Transformations are large, complex, and lengthy, and most of the more visible changes will depend on massive redesigns to customer journey, technical solutions, existing processes, and/or a number of other changes that will only come later. However, if you are to build excitement and momentum across the organization, you can’t afford to wait that long.
When your teams start developing their plans, they need to think about securing early wins in the initial months of the program. These don’t need to be big. They could be pilots or prototypes for parts of a process change, a new approach to an old problem, a mock-up for a new app. You must feed small victories to your organization to build momentum and increase the organization’s confidence in your vision.
When left alone, workstream teams usually find it challenging to come up with early wins. Oftentimes they feel overwhelmed just thinking about the larger plan and don’t want to deal with what they consider to be distractions. However, those “distractions” are essential to ensure they are on the right track.
They are the difference between testing and getting feedback on paper vs. waiting for the coding to be fully completed and functional; it is days of prototyping vs. months of development, it is hundreds of dollars vs. thousands or even millions. The earlier you get the feedback from the users, the more targeted your teams will be at designing the solutions. And the more targeted they are, the faster and cheaper your company’s efforts will become.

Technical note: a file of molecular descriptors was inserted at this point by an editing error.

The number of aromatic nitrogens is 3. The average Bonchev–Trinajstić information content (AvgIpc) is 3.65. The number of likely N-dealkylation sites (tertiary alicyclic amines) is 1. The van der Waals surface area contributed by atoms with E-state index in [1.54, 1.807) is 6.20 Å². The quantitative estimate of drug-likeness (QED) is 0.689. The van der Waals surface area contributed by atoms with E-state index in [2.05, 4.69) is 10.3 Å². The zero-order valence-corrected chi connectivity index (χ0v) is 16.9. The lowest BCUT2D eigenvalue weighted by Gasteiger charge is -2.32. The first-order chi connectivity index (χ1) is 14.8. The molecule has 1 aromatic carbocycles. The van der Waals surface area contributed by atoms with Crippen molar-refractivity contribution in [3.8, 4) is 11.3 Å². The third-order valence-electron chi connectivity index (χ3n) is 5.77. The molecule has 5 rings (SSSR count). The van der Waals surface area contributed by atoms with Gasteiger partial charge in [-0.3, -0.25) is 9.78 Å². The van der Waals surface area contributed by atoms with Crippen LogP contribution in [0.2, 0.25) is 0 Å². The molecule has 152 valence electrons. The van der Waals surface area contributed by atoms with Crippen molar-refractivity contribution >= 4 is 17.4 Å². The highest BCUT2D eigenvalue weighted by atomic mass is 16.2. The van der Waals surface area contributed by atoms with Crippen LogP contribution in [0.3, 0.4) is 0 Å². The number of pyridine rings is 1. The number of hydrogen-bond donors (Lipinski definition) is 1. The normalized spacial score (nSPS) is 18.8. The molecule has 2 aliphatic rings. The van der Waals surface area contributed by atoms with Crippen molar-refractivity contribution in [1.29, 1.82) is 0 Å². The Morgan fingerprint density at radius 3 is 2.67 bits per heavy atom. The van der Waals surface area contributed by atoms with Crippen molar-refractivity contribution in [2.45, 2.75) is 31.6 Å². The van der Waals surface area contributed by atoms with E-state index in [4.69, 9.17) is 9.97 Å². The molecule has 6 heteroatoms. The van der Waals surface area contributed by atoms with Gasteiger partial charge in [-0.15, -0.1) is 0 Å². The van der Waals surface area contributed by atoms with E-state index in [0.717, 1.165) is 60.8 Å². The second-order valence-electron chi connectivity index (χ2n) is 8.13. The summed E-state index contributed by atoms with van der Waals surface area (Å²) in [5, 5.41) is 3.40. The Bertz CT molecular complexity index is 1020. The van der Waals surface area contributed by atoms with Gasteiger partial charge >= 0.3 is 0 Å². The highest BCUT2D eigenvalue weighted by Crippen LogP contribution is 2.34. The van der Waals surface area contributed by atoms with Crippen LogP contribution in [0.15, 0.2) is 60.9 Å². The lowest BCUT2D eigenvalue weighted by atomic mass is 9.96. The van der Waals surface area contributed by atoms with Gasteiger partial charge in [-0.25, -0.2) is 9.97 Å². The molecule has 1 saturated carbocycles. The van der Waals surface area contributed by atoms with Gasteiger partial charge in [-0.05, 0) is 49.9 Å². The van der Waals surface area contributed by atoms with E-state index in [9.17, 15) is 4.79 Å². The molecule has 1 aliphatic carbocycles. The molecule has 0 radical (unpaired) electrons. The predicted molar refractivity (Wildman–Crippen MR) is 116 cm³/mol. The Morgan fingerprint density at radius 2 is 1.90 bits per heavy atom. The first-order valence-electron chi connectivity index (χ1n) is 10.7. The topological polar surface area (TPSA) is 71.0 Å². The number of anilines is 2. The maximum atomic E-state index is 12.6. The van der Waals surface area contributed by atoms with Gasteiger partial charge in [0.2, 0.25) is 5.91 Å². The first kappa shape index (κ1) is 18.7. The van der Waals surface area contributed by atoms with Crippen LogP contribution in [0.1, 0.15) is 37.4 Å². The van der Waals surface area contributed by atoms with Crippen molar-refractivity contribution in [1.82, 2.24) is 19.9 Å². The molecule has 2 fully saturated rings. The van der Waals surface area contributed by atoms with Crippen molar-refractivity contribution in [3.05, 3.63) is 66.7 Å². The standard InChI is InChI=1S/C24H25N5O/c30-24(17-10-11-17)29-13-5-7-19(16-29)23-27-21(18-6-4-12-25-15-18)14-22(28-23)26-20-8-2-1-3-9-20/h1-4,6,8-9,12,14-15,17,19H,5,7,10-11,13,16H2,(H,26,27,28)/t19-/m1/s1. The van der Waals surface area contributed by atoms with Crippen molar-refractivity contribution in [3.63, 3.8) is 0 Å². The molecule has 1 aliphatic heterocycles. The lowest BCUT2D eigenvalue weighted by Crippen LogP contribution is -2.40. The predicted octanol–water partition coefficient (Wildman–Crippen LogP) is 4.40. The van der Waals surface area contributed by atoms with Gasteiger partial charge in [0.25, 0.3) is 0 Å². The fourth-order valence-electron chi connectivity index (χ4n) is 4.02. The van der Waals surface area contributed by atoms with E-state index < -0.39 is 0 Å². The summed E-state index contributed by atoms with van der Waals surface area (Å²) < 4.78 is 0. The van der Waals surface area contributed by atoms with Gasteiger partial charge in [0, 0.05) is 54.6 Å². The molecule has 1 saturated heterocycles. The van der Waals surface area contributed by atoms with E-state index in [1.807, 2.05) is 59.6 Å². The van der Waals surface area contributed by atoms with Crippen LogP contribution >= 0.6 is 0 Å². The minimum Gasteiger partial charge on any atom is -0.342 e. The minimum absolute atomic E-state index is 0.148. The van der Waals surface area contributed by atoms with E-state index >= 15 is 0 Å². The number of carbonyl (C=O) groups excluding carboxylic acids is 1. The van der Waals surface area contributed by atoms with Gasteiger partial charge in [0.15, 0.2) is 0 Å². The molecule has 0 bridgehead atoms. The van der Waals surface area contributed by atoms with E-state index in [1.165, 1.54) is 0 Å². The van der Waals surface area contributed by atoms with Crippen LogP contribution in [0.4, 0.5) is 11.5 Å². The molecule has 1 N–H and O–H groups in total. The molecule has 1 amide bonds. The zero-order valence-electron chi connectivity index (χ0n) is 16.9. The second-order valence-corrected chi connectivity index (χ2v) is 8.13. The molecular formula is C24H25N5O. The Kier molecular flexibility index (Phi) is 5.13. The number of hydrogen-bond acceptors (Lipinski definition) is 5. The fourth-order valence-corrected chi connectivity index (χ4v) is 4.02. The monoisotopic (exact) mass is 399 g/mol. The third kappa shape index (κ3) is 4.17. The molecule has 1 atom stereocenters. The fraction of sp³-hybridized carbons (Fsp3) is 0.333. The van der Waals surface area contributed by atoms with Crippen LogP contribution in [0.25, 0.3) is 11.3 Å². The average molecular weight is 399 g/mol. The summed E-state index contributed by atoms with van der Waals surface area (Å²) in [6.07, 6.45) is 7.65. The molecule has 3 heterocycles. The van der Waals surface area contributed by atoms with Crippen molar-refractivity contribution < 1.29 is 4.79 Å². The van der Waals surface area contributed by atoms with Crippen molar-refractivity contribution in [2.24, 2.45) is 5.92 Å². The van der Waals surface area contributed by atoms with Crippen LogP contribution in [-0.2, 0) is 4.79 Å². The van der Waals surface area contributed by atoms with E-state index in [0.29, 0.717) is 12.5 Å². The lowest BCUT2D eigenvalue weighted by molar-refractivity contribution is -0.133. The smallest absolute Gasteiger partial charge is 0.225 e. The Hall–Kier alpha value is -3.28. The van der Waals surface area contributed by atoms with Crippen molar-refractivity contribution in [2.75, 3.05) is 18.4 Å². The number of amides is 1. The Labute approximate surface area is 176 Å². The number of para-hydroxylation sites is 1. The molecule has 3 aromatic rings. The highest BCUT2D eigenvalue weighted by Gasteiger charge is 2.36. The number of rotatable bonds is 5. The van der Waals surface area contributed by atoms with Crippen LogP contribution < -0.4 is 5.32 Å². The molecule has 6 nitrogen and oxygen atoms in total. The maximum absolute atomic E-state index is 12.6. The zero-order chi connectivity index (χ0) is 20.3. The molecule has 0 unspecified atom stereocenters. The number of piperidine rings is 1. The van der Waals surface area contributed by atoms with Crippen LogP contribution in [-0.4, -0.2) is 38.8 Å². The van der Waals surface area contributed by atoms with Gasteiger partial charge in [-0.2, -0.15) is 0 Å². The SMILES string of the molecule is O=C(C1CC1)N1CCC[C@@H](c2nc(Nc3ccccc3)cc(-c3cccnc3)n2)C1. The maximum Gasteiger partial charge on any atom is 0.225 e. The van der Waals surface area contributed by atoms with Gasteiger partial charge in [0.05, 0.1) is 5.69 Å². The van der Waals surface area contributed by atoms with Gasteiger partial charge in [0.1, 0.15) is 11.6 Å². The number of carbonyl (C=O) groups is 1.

How do you help teams think about early wins?
There are several ways to generate ideas for these early wins. The most popular one is the brainstorming session, which I am sure you’ve already participated in. In those sessions, your team collaborates to generate ideas, building on each other's contributions while holding back judgment. Brainstorming may work under the right circumstances and with the right moderator, but more often than not, it falls short. Such sessions are often short and are held in the middle of the workday; it is not uncommon for employees in those sessions to struggle to add value because they lack understanding of the bigger context.
Thankfully, there are superior approaches to brainstorming that you should consider, including Design Thinking and Design Sprint.
Design Thinking is a methodology that focuses the problem solving on the final user for which the solution is being created, be it a customer, vendor, department, or employee. It is usually a longer process that starts by researching the end user through interviews and observations to really understand the problems that need to be solved (even when the users find it hard to articulate them). Once the user’s needs and problems are clearly defined, ideation, prototyping, and testing for feedback follow. It is a highly interactive and non-linear process to bring innovative solutions to life based on how end users think, feel, and act.